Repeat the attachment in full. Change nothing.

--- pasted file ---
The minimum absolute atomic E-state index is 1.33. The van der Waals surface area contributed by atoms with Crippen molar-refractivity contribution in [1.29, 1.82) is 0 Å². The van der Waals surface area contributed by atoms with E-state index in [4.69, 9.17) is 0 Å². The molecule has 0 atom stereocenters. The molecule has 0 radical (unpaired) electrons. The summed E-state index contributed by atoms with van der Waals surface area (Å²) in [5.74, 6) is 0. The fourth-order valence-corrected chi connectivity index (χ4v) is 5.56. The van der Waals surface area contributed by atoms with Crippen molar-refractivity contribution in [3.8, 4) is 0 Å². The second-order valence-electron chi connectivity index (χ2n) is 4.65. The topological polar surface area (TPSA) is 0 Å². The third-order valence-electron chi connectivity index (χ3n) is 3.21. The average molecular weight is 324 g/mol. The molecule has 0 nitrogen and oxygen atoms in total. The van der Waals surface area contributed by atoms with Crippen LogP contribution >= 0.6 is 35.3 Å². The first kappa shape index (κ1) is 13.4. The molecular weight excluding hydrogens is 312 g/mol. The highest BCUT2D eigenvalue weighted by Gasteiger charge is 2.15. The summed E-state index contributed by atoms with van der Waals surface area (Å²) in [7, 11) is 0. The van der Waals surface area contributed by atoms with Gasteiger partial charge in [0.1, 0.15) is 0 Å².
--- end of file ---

The minimum absolute atomic E-state index is 1.33. The van der Waals surface area contributed by atoms with Crippen molar-refractivity contribution in [1.29, 1.82) is 0 Å². The van der Waals surface area contributed by atoms with E-state index in [4.69, 9.17) is 0 Å². The molecule has 0 atom stereocenters. The molecule has 0 radical (unpaired) electrons. The summed E-state index contributed by atoms with van der Waals surface area (Å²) in [5.74, 6) is 0. The fourth-order valence-corrected chi connectivity index (χ4v) is 5.56. The van der Waals surface area contributed by atoms with Crippen molar-refractivity contribution in [3.8, 4) is 0 Å². The second-order valence-electron chi connectivity index (χ2n) is 4.65. The topological polar surface area (TPSA) is 0 Å². The third-order valence-electron chi connectivity index (χ3n) is 3.21. The average molecular weight is 324 g/mol. The molecule has 0 nitrogen and oxygen atoms in total. The van der Waals surface area contributed by atoms with Crippen LogP contribution >= 0.6 is 35.3 Å². The first kappa shape index (κ1) is 13.4. The molecular weight excluding hydrogens is 312 g/mol. The highest BCUT2D eigenvalue weighted by Gasteiger charge is 2.15. The summed E-state index contributed by atoms with van der Waals surface area (Å²) in [7, 11) is 0. The van der Waals surface area contributed by atoms with Gasteiger partial charge in [0.1, 0.15) is 0 Å².